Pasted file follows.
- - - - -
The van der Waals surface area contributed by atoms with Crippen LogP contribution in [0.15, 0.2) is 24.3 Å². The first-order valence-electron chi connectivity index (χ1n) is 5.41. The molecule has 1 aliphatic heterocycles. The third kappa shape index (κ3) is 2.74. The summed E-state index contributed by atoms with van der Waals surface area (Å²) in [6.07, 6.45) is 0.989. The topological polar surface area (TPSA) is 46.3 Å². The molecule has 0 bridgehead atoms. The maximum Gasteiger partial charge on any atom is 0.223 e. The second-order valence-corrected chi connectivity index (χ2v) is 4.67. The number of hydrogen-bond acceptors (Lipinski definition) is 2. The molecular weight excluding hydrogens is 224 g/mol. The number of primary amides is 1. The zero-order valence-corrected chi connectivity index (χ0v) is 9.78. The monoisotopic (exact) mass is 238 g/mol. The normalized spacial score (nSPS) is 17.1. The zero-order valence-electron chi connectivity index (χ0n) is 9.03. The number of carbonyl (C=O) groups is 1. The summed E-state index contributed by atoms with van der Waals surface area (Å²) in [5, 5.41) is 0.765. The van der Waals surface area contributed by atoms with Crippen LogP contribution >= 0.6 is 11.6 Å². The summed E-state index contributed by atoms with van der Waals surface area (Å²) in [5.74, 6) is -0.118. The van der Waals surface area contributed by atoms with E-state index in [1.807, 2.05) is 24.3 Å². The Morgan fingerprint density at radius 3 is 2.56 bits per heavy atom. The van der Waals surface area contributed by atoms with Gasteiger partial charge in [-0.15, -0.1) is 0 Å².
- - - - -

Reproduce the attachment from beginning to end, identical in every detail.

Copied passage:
The van der Waals surface area contributed by atoms with Crippen LogP contribution in [0.15, 0.2) is 24.3 Å². The first-order valence-electron chi connectivity index (χ1n) is 5.41. The molecule has 1 aliphatic heterocycles. The third kappa shape index (κ3) is 2.74. The summed E-state index contributed by atoms with van der Waals surface area (Å²) in [6.07, 6.45) is 0.989. The topological polar surface area (TPSA) is 46.3 Å². The molecule has 0 bridgehead atoms. The maximum Gasteiger partial charge on any atom is 0.223 e. The second-order valence-corrected chi connectivity index (χ2v) is 4.67. The number of hydrogen-bond acceptors (Lipinski definition) is 2. The molecular weight excluding hydrogens is 224 g/mol. The number of primary amides is 1. The zero-order valence-corrected chi connectivity index (χ0v) is 9.78. The monoisotopic (exact) mass is 238 g/mol. The normalized spacial score (nSPS) is 17.1. The zero-order valence-electron chi connectivity index (χ0n) is 9.03. The number of carbonyl (C=O) groups is 1. The summed E-state index contributed by atoms with van der Waals surface area (Å²) in [5, 5.41) is 0.765. The van der Waals surface area contributed by atoms with Crippen LogP contribution >= 0.6 is 11.6 Å². The summed E-state index contributed by atoms with van der Waals surface area (Å²) in [5.74, 6) is -0.118. The van der Waals surface area contributed by atoms with E-state index in [1.807, 2.05) is 24.3 Å². The Morgan fingerprint density at radius 3 is 2.56 bits per heavy atom. The van der Waals surface area contributed by atoms with Gasteiger partial charge in [-0.15, -0.1) is 0 Å².